Since it's the summer hols, let me ask you a few personal questions. Do you sometimes fail to read every word of the official letters you get? Do you put off filling in forms or delay paying parking fines or taxes? Are you ever less than scrupulously honest on government forms?
If so, I have news: the economists are on to you. Actually, it's the behavioural economists, and their thing isn't to punish you but just make it easier for you to be a good boy or girl.
Behavioural economics is particularly suited to politics and public policy because it's the study of how people make decisions in real life, not how they'd behave if only they were ''rational'', which they aren't.
When David Cameron became Prime Minister of Britain he did something new, setting up a ''behavioural insights team'' within his cabinet office. Its job was to apply the insights of behavioural economics (most of which come from psychology) to government operations and see if they improved things.
The team decided to start with the related problems of fraud (people claiming benefits they aren't entitled to), error (people inadvertently giving wrong information) and debt (people not paying what they owe the government).
Earlier this year the team issued a report on how it was getting on. It estimated fraud was costing British taxpayers about $14 billion a year. Error was costing $6 billion and unpaid debt up to $5 billion a year.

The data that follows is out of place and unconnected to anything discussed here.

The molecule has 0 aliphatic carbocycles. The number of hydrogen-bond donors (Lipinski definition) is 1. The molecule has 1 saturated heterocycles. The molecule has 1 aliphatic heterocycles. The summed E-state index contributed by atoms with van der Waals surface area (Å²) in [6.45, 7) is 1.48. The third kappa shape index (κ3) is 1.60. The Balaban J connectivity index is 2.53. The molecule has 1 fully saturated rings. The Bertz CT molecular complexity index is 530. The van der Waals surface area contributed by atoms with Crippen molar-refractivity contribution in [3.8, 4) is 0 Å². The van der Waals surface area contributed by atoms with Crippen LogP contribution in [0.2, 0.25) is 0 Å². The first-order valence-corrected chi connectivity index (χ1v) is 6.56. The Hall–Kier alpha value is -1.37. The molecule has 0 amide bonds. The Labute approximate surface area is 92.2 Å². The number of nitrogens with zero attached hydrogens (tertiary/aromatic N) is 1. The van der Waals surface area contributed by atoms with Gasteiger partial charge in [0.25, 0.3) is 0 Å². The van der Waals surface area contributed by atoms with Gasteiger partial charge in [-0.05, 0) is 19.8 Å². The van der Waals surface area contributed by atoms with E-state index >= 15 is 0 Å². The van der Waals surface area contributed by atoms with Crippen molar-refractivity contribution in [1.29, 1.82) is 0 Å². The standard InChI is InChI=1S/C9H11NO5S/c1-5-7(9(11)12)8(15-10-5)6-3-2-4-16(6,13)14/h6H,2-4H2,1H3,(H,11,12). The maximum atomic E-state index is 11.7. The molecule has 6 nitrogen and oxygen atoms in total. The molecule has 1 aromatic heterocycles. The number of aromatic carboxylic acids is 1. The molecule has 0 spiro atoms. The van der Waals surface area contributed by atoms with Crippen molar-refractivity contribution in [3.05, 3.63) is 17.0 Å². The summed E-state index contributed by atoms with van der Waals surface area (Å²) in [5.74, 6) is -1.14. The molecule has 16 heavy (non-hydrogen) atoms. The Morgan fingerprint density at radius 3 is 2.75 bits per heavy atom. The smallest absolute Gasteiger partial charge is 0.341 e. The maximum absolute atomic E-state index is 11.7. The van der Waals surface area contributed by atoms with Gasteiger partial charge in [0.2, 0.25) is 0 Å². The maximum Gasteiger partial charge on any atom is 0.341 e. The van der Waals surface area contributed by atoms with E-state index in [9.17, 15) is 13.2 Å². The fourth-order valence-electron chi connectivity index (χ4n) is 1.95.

Traditional attempts to combat fraud, error and debt have tended to assume people rationally weigh up the personal costs and benefits of non-compliance by comparing the amount they expect to gain with the probability of being caught and the size of the punishment. The usual approach seeks to increase compliance either by increasing the penalties or increasing the chance of being caught.
But humans don't behave like that. The vast majority of people don't commit fraud or avoid paying debts. And they don't because they have a strong sense of moral obligation, justice and fairness, which is shared by those around them.
So maybe you can reduce non-compliance by finding ways to reinforce such social norms. And maybe people give wrong information or end up doing the wrong thing for much less sinister reasons of mere human fallibility.
After scouring the academic literature, the team has come up with seven insights that should help increase compliance, which it is now testing using randomised controlled trials. The seven have one thing in common: rather than ordering people to do things they don't like doing, they seek to go with the grain of how people behave.
Insight one is: make it easy. Make it as straightforward as possible for people to pay tax or debts. For instance, you can spell out in order the steps people need to take to do what's required of them.
Or you can make it easier for people to submit a tax return by pre-filling the form with information the government already knows. With computers and online forms, this is now much easier to do - as our Tax Office has shown. It also reduces error.
Insight two is: highlight key messages. Draw people's attention to important information or actions required of them, for example, by highlighting them upfront in a letter.